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County passes zoning moratorium

By Billy Corriher

Starting Feb. 1, Clayton County will not issue any new zoning permits for residential or commercial development for six months.

The county Board of Commissioners approved the moratorium last week so the county would have time to revise its Comprehensive Plan.

Crandle Bray, chairman of the board of commissioners, said the temporary ban will affect any new permit applications for unincorporated areas of the county.

"If (a zoning permit) is already filed and pending, it'll go forward," he said.

Bray said that, without the moratorium, the Comprehensive Plan is always changing, and revising it while it's changing is like dealing with a "moving target." The moratorium will slow down development in the county for a while, he said.

Developer Robbie Moore said he doesn't think the moratorium will discourage any new projects in the county.

Moore said there are plenty of projects already approved and the county is being "inundated" with new zoning applications.

"Sometimes you have to slow down and let the government catch up with developers," he said.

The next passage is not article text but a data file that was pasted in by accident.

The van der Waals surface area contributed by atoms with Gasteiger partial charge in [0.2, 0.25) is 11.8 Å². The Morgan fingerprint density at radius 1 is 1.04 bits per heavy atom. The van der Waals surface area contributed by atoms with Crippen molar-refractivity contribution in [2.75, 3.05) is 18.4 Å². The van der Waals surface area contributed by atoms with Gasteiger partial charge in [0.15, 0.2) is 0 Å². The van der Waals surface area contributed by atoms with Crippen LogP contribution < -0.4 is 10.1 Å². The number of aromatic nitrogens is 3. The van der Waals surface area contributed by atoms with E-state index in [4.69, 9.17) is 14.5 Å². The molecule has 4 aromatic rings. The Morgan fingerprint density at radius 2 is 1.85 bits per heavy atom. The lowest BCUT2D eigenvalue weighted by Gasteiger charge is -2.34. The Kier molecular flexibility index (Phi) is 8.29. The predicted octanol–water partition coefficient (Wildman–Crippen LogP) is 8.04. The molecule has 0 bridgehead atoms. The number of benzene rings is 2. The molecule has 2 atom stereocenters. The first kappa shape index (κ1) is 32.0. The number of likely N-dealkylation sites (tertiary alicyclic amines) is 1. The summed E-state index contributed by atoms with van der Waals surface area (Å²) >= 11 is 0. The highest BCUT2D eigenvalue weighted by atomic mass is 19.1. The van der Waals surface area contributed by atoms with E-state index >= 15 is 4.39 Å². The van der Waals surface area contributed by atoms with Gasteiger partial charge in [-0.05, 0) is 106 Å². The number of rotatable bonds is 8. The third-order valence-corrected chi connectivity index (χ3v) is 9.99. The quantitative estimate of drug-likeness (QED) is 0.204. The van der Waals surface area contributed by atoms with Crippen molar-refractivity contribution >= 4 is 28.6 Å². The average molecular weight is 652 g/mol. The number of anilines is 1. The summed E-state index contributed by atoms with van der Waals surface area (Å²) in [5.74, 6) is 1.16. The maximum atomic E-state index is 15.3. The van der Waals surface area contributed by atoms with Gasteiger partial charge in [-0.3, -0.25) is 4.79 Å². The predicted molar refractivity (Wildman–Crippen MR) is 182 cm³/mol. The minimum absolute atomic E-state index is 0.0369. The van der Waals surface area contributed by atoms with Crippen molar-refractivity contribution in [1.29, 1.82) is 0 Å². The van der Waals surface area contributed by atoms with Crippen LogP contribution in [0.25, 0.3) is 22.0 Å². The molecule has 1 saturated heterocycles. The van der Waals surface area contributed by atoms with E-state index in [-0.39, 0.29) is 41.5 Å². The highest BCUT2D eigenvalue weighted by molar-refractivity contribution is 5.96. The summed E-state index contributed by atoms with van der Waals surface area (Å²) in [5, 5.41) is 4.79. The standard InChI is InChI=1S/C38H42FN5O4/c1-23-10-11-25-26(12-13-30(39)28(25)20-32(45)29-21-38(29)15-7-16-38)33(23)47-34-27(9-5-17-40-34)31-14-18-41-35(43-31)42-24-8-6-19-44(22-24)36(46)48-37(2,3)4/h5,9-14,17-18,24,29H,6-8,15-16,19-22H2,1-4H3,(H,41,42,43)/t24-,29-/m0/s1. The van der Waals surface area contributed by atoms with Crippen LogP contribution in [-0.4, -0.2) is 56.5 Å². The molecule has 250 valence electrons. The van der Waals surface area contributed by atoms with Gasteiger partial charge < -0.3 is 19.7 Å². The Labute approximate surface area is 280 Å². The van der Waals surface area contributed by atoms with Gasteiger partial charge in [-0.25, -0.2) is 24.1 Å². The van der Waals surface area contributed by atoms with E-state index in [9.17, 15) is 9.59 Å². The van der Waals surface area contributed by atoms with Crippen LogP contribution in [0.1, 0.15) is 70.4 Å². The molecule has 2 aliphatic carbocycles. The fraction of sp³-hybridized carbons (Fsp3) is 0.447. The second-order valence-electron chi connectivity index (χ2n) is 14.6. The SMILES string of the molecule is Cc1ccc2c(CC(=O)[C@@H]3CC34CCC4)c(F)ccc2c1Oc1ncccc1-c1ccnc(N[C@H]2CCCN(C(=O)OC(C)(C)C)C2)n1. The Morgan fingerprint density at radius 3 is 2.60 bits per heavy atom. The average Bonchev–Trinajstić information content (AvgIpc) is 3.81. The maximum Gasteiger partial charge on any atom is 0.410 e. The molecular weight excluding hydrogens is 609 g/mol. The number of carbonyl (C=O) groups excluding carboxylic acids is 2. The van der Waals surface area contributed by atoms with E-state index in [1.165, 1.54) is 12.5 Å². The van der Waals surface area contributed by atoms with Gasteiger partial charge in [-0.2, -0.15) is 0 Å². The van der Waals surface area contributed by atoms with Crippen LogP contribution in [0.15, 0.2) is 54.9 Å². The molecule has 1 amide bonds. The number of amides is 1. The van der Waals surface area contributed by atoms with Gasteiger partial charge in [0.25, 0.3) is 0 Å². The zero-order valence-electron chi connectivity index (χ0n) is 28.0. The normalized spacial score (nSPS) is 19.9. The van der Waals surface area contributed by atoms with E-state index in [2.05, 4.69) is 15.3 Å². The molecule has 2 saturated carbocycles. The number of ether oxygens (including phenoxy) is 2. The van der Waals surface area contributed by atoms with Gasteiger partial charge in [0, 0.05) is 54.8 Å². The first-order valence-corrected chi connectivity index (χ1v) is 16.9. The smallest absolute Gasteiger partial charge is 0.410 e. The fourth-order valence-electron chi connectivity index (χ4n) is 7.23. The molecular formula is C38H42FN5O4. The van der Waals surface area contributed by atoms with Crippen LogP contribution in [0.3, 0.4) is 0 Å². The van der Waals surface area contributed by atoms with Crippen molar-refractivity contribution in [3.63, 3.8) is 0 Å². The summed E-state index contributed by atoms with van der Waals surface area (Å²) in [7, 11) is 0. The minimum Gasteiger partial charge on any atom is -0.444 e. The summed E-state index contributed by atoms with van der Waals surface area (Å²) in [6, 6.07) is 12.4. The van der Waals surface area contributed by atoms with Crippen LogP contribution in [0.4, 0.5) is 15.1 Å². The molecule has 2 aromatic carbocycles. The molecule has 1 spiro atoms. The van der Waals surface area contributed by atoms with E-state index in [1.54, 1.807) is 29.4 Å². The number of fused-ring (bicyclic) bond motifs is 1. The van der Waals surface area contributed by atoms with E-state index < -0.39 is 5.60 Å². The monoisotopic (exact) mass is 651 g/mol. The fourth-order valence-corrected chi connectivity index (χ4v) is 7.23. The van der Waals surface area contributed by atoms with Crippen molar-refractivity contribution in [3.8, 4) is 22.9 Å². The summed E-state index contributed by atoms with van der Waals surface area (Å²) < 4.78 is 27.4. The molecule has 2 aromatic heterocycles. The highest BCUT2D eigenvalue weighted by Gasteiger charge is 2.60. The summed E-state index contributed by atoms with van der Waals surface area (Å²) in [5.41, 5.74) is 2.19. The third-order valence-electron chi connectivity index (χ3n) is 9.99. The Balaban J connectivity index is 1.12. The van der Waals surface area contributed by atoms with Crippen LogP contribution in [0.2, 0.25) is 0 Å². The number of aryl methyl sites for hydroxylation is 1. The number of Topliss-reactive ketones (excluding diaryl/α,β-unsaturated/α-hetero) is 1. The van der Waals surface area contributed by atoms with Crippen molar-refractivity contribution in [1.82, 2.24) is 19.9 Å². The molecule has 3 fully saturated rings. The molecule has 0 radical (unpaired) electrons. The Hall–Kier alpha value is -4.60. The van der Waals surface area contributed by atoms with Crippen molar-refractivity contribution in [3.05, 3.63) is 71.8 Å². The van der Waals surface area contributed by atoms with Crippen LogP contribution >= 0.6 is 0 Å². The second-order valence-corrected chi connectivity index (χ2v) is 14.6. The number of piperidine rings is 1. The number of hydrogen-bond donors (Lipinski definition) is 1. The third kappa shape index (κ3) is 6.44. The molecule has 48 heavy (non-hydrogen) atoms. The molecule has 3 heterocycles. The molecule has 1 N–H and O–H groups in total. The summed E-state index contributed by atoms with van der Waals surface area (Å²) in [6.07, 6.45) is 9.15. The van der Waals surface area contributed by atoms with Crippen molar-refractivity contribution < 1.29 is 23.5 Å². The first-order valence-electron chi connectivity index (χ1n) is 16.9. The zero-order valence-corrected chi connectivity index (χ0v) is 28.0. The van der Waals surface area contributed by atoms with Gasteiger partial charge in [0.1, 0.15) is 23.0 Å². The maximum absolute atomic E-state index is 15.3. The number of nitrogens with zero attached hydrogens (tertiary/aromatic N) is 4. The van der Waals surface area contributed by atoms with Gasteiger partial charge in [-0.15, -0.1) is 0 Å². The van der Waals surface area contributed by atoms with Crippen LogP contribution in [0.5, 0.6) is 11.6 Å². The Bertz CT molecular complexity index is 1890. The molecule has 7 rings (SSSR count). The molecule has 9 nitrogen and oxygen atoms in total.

Lee Walton, of the consulting firm Robert and Company, has been working on revising the county's Comprehensive Plan.

"(The moratorium) will take off a little of the pressure," Walton said.

The state mandates that all counties revise their plans every 10 years, and Clayton County's plan has to meet new state standards by October.

"Basically, (the state) has got more strenuous standards, especially for transportation," Walton said.

The increasing congestion of the metro-Atlanta area means the county will have to look at traffic volume and capacity in the new plan, he said.

The county will seek public feedback on the plan at information sessions planned for February, Walton said, but residents of different areas of the county will likely have different concerns.

In the southern part of the county, many rural areas remain that could be preserved.

"There, we'll be looking at open space preservation," Walton said, adding that, in northern Clayton County, there are many old developments that could be redeveloped.

"The question we'll be asking is ?what's the county's policy toward housing going to be in the future?'" Walton said.

In addition to housing density and the location of new developments, the revision of the Comprehensive Plan will also look at community facilities, economic development and natural resources.